To The Foot of Mt. Mayon

Despite looking like a child’s toy, the All-Terrain Vehicle (ATV) is in reality one badass vehicle. It can cross landscapes that would break the axle of an automobile or sink  its wheels. It can keep pace with any motorized two-wheeler. And it is easy to drive: consider yourself a competent ATV-driver if you know how to grip the throttle and the brake.

I enjoyed the long ATV drive to the foot of Mt. Mayon. My inner speed demon possessed me, and I momentarily forgot that I was a cinephile and a literati. Still – square person that I am – I  followed safety precautions by   maintaining distance between my ATV and the  guide’s ATV, and avoiding grasping the throttle whenever the vehicle moved downward on a slope.

It was a thrill to cross muddy terrain, rocky landscapes,  and streams of water.  We also passed by a sleepy village where all the children playing on the roadside waved at us. My ATV seemed unstoppable.

The trip lasted for an hour, and we arrived at a cluster of bamboo sheds. This was the spot where we abandon the ATVs and hike to the pile of lava rocks. I was wet and muddy, and my arms were sore from driving, but I was ready – raring even – to walk.

* * *

When the guides told me we were to hike to the mound of lava rocks, I did not expect the hike also involved clambering up a tall heap of slippery rocks.  My foot slipped a couple of times going up the mound, and I automatically clung to rocks for dear life. One of the guides advised me – for reasons I cannot comprehend – to avoid clinging to the rocks while walking up the pile. He held my hand so that  I wouldn’t fall in case I slipped again. Yes I reached the top, but my manliness rolled down the hill, battered and bruised as it hit the ground.

A surreal sight on top of the lava rocks: a helipad with a small wooden table in one corner. Stretches of lava rocks and large patches of treetops surrounded the helipad. These are bounded by Lignon Hill on one side and the mighty and magnificent Mayon on another side.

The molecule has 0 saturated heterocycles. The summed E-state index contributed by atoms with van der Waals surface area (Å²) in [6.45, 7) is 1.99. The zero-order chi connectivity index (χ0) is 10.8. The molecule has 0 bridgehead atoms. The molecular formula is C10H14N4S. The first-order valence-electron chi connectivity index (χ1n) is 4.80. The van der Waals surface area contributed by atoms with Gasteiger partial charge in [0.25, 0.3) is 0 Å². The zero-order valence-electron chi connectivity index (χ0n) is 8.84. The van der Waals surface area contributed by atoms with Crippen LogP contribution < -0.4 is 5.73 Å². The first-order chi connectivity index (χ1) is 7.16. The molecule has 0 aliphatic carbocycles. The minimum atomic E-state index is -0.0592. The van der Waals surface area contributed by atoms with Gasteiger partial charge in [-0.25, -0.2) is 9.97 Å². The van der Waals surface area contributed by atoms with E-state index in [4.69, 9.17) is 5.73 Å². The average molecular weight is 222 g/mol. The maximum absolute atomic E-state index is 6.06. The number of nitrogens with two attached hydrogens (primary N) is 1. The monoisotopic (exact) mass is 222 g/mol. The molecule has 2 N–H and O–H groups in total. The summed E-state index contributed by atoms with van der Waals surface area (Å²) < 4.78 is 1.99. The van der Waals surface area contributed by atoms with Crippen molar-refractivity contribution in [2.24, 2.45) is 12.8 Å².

Before climbing down the heap of lava rocks, the guides asked if I wanted to zipline back to the ATVs (a zipline structure stood a few meters from the helipad). Noticing the absence of safety helmets and walkie-talkies in their persons, I declined. Again I slipped a couple of times but managed to walk back to the site in one piece.

We drove our ATVs back to the Barangay we came from.


Lignon Hill


(Picture c/o Lignon Hill Zipline)


The Lignon Hill zipline is not the longest, highest, or fastest zipline in the country, but any death slide that lets me soar over trees is good enough for me.

I had three zipline positions to choose from: the lame (but cheap) Basic, the somewhat daring (and more expensive) Superman, and the very daring but awkward (and most expensive) Spiderman. I was tempted to try the Spiderman position, but I realized it was as appealing as being hung upside down like the carcass of a pig on a meat hook. I chose the Superman position.  This costs P350, which includes ziplining in a facedown position, ziplining back in a sitting position, and a photograph of the ziplining with the Mayon Volcano as backdrop (electronic copies of pictures are also posted for free for a couple of days on the Lignon Hill Zipline Facebook page).